D.C. Mayor Muriel Bowser speaks during a March 19 press conference updating the city's response to the ongoing coronavirus pandemic. (Sam P.K. Collins/The Washington Informer)
D.C. Mayor Muriel Bowser speaks during a March 19 press conference updating the city's response to the ongoing coronavirus pandemic. (Sam P.K. Collins/The Washington Informer)

Times are difficult, we know. If anyone understands how difficult it is to obey the rules of social distancing and “stay home” orders, it’s the media — the army of professionals whose duty and responsibility it is to “go out” and get the news to deliver to the public.

For journalists who are considered essential, while performing their duties they have a responsibility to report on those they observe engaged in nonessential activities who may, in turn, harm others and thereby add to the numbers of new infections, or even deaths.

Despite the growing numbers of new COVID-19 cases and, sadly, the increase in deaths, it is clear that many Americans are not taking this pandemic seriously. Those who aren’t put the rest of us in jeopardy of having to stay home longer or risk getting sick sooner. They are the ones who continue to picnic in the parks, engage in social activities with crowds that are not members of their immediate family, or congregate in groups larger than 10 or within distances closer than six feet. Ignoring the warnings has led to new rules that must and will be enforced.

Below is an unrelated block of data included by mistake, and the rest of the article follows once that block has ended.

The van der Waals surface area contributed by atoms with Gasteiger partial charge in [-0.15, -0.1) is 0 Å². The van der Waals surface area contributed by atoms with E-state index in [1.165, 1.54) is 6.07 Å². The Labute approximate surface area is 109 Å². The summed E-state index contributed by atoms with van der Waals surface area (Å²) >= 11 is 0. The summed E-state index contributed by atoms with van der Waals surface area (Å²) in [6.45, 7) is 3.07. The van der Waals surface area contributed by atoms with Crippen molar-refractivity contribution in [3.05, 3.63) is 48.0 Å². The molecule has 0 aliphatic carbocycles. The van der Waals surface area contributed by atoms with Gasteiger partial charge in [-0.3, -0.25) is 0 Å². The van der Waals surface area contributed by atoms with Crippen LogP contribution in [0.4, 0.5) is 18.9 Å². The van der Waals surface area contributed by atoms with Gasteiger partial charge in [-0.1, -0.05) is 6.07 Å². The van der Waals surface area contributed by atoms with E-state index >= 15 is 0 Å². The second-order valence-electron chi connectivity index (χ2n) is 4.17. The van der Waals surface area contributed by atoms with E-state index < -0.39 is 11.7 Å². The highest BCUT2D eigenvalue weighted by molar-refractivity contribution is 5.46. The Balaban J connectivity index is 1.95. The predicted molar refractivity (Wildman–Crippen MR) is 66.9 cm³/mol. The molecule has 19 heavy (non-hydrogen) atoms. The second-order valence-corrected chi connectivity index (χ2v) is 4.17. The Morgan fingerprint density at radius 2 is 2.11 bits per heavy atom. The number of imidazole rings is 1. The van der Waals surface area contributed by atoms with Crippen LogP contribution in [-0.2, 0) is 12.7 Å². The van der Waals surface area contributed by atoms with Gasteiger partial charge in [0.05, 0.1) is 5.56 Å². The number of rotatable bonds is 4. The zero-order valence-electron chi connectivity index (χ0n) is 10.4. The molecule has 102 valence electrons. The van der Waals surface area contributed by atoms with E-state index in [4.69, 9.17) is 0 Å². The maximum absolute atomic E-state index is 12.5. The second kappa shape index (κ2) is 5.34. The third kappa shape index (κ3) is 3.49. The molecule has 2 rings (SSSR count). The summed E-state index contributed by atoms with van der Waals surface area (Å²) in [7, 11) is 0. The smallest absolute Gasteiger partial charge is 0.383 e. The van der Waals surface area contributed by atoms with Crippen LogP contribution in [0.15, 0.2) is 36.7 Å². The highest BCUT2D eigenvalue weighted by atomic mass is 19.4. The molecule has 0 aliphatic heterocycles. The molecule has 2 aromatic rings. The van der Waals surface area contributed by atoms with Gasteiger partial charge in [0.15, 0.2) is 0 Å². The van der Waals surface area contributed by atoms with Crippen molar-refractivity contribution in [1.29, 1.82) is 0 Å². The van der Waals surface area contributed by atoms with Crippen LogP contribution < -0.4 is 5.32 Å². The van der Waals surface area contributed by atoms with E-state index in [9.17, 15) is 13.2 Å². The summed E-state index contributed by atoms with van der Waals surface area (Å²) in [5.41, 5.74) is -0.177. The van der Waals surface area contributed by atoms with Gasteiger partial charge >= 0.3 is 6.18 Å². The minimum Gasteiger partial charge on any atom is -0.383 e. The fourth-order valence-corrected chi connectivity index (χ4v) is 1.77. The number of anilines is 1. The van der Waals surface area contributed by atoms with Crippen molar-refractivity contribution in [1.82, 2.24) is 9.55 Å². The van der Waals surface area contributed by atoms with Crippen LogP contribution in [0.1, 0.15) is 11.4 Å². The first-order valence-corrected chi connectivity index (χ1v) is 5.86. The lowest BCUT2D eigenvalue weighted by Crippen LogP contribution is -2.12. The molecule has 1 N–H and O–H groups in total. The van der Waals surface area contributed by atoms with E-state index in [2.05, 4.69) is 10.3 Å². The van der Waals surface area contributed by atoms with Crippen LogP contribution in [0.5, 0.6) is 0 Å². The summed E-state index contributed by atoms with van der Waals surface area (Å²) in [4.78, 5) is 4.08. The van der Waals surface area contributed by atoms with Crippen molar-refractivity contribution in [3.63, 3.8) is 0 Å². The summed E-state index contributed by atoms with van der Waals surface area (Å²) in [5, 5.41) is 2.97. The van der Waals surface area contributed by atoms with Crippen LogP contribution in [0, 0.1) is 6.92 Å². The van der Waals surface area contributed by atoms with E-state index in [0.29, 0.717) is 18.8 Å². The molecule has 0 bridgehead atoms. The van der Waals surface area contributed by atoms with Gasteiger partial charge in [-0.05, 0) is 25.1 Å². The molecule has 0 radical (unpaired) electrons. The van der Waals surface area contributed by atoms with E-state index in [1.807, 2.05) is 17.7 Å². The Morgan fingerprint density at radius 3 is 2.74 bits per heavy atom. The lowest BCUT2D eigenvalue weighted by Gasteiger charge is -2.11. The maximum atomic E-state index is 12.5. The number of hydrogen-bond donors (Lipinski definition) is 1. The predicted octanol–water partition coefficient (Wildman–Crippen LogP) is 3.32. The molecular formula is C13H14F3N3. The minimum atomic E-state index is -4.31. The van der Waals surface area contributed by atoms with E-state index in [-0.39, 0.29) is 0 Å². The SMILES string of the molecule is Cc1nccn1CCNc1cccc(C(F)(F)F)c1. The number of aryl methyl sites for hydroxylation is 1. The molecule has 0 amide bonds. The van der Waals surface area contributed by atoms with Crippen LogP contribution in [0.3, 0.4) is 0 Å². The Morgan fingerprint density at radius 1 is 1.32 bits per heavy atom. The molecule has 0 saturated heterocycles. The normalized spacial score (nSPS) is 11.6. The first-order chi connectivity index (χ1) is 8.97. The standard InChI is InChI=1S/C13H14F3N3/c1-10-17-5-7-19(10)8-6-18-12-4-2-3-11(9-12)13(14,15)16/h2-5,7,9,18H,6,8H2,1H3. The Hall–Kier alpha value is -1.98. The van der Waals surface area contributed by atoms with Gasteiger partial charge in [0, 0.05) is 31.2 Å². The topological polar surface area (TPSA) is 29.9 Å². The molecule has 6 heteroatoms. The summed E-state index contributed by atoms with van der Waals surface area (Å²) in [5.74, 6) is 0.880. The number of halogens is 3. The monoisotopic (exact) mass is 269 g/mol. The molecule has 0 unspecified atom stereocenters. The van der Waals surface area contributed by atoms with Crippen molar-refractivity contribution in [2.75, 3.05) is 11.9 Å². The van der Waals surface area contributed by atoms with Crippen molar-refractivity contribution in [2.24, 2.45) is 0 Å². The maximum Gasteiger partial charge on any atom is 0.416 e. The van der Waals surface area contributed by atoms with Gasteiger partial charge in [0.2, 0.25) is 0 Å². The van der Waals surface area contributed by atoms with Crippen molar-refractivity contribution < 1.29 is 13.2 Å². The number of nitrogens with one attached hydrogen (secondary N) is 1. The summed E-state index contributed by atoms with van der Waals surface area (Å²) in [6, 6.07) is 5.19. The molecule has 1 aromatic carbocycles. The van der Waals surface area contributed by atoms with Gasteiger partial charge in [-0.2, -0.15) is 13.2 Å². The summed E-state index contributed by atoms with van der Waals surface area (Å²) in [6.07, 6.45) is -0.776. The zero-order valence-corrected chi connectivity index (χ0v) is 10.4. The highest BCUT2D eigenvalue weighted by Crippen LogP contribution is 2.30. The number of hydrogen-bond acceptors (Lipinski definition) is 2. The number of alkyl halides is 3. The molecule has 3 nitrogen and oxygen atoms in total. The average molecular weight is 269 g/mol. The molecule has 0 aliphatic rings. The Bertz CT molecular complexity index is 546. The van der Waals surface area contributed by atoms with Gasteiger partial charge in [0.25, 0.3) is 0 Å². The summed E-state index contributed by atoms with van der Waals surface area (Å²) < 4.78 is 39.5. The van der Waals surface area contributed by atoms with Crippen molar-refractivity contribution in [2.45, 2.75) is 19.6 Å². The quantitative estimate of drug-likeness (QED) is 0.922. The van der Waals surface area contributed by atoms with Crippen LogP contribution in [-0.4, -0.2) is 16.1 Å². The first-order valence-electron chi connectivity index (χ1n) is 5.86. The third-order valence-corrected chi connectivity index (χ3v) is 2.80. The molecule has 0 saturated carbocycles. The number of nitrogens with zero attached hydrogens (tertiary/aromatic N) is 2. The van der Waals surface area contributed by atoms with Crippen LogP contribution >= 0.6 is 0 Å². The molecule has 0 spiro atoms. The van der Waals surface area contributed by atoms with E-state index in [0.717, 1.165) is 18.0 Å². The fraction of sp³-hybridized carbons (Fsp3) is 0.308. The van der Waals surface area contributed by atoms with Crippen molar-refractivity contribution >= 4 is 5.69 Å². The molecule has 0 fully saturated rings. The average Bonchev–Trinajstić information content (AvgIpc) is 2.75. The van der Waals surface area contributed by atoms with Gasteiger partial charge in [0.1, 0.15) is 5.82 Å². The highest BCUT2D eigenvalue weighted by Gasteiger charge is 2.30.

We understand why those that signed onto a letter offering a “community response” to Mayor Bowser’s recent “stay home” order, are urging her not to allow it to increase “police-general public encounters.” Over 100 individuals and community groups agree that violations “should not serve as a pretext for police or military to stop or detain individuals.”

The Mayor’s order states, however, that “any individual who willfully violates the stay-at-home order may be guilty of a misdemeanor and, upon conviction, subject to a fine not exceeding $5,000, imprisonment for not more than 90 days, or both.”

More than the media, these public servants are essential to maintaining the health and welfare of the citizens. But they are also becoming victims of the pandemic. On Tuesday, Bowser reported that COVID-19 cases among FEMS and MPD have increased to 19 and 13, respectively. They are keenly aware of what impact indiscriminate contact with “stay home” violators can have, not only on the jails but on their lives and their families, as well.

To avoid being arrested, or face a $5,000 fine, due to an encounter with police, and worse, to avoid getting sick or dying from COVID-19, we echo the call of government leaders – stay home!

WI Guest Author

This correspondent is a guest contributor to The Washington Informer.

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